Humans are generally reluctant to give up on something they've already committed time and effort to. It's called the 'sunk costs' phenomenon, where the more resources we sink into an endeavour, the likelier we are to continue, even if we sense it's futile. A new study shows that both capuchin monkeys and rhesus macaques are susceptible to the same behaviour and that it occurs more often when the monkeys are uncertain about the outcome.
The researchers think two factors may play a role. First, it may be a deep, evolutionarily ancient mechanism that helps us balance overall cost and benefit. Second, it may be influenced by uncertainty about the outcome (you never know, it might work out, so why not keep trying?).
They have shown that both capuchin monkeys and rhesus macaques are susceptible to the same behaviour and that it occurs more often when the monkeys are uncertain about the outcome.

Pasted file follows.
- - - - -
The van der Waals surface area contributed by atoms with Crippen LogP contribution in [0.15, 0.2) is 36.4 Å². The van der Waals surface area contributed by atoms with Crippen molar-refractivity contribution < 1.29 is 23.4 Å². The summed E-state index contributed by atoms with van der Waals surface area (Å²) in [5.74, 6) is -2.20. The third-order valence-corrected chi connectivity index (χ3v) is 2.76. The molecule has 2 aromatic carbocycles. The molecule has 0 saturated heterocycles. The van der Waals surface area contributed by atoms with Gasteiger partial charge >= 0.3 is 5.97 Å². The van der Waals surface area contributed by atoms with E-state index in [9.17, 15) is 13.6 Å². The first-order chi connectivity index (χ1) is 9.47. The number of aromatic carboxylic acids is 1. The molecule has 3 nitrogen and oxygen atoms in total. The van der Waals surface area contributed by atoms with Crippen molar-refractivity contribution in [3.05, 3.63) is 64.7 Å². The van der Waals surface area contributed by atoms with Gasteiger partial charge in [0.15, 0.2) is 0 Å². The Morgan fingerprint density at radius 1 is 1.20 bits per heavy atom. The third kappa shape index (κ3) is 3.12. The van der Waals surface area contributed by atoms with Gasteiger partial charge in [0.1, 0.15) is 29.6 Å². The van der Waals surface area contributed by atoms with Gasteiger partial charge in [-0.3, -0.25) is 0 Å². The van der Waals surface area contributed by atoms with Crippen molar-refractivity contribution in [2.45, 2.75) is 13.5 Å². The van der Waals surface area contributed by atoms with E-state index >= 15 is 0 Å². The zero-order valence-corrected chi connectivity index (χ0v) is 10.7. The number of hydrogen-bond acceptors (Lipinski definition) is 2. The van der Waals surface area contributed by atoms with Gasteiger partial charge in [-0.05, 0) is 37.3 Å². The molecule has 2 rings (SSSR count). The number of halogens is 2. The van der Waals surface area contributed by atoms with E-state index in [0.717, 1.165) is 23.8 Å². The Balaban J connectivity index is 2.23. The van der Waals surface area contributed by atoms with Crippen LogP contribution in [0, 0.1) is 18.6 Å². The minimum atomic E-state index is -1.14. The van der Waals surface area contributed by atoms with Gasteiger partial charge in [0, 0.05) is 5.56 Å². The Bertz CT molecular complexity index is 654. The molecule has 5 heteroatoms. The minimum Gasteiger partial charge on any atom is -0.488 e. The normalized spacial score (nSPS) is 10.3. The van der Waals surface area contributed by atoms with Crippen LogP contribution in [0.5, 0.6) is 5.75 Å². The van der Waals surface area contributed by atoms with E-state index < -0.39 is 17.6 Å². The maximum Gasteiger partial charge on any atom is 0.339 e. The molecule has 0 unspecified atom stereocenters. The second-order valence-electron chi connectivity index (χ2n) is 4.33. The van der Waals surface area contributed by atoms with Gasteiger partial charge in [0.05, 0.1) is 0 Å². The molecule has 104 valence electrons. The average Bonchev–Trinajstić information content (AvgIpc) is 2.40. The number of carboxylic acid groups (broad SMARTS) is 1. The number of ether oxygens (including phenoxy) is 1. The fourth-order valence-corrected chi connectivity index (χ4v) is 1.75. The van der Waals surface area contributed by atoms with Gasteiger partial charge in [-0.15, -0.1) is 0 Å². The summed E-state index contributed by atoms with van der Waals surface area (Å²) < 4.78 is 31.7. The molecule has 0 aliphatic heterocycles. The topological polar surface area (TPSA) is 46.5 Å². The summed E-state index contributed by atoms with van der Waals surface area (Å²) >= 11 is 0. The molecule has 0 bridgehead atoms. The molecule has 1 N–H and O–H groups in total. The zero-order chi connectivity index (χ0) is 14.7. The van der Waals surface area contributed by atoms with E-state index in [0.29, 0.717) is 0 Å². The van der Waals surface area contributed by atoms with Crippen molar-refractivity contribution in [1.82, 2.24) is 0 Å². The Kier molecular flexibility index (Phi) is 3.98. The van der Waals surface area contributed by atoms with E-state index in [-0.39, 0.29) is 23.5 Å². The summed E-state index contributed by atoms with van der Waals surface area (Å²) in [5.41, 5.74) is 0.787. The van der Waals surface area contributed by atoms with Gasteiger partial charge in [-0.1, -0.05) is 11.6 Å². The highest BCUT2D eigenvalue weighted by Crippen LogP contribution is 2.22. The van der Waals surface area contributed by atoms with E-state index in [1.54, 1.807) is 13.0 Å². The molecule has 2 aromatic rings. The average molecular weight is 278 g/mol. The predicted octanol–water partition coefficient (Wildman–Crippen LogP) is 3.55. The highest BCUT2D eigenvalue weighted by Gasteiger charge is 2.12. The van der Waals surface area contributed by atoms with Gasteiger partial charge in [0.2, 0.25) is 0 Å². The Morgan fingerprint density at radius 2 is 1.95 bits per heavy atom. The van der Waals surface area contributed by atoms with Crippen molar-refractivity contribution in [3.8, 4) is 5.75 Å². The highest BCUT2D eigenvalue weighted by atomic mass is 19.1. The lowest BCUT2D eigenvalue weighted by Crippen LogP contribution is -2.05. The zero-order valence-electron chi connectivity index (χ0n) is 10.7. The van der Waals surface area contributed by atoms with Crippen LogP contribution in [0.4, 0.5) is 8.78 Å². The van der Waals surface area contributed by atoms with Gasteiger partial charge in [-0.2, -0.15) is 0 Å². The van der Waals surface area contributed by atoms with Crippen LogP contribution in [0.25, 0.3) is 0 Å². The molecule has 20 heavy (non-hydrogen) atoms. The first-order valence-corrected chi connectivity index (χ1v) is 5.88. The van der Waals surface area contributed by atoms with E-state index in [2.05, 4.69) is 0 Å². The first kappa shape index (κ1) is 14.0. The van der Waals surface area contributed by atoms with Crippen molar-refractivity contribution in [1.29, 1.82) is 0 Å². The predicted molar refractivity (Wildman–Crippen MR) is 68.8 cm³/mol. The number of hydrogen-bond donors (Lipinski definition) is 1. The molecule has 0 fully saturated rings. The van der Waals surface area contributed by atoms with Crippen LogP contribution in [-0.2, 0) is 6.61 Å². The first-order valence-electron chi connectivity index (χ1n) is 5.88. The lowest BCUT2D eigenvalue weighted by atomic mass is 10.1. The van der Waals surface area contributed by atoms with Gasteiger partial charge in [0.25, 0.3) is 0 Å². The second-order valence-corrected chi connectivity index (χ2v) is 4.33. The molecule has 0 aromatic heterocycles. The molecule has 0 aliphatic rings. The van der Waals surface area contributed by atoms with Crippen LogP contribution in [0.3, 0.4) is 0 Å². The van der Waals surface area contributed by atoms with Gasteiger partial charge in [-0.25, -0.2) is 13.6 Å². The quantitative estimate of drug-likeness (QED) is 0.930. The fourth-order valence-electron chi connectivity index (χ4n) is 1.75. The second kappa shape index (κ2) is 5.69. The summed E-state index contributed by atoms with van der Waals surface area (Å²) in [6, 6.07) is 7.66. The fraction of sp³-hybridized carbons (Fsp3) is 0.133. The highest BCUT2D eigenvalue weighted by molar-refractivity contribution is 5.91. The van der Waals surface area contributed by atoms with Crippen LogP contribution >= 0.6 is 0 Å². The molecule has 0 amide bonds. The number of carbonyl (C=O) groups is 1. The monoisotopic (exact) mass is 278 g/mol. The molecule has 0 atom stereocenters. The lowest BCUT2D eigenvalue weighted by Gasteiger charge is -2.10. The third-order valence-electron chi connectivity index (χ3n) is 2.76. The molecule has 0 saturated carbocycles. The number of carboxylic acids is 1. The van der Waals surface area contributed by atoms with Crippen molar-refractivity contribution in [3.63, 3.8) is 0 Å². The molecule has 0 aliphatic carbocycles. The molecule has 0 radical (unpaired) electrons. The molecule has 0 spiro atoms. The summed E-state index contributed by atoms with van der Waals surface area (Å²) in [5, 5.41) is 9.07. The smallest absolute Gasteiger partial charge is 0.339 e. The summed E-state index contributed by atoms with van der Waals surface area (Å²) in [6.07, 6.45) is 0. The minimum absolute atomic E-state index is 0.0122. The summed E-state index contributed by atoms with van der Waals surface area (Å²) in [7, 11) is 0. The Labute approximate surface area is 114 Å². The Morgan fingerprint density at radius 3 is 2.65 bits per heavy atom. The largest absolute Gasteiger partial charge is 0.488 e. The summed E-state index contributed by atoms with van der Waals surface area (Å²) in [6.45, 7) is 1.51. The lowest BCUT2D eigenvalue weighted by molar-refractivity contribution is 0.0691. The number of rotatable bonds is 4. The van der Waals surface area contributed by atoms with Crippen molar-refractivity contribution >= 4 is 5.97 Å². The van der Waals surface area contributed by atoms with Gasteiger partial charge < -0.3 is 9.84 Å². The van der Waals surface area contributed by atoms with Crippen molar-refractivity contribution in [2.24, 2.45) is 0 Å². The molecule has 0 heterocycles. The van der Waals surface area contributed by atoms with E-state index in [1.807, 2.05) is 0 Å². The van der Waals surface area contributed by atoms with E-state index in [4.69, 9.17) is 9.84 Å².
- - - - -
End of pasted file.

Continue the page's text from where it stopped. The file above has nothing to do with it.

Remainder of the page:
According to the research team, these monkeys are housed at their university's Language Research Center, where they have indoor and outdoor areas to live and play in and participate in entirely voluntary and non-invasive cognitive and behavioural research.
In the study, 26 capuchin monkeys and 7 rhesus macaques got to play a simple video game where they operated a joystick, and they needed to move a cursor onto a moving target and keep it there while the target kept moving. If they were successful, they heard a "whoop" sound that indicated success and got a treat. If their cursor lost contact with the moving target, they didn't get a reward and a new round began. After being trained, the experiment tested them on rounds of either 1, 3 or 7 seconds.
The researchers found that both species of monkeys showed sunk cost effects.
Uncertainty played a large part, because when the monkeys got a signal that additional work was required, they were less susceptible to sunk cost behaviour, though they still did demonstrate it.
This is important for several reasons. First, it suggests that this behaviour is likely driven by evolution and deeply embedded across species. Second, it shows that human capacities like rationalization, or human concerns like not giving up on something we have publicly committed to, are probably not the main drivers of the sunk cost phenomenon.
Source: Georgia State University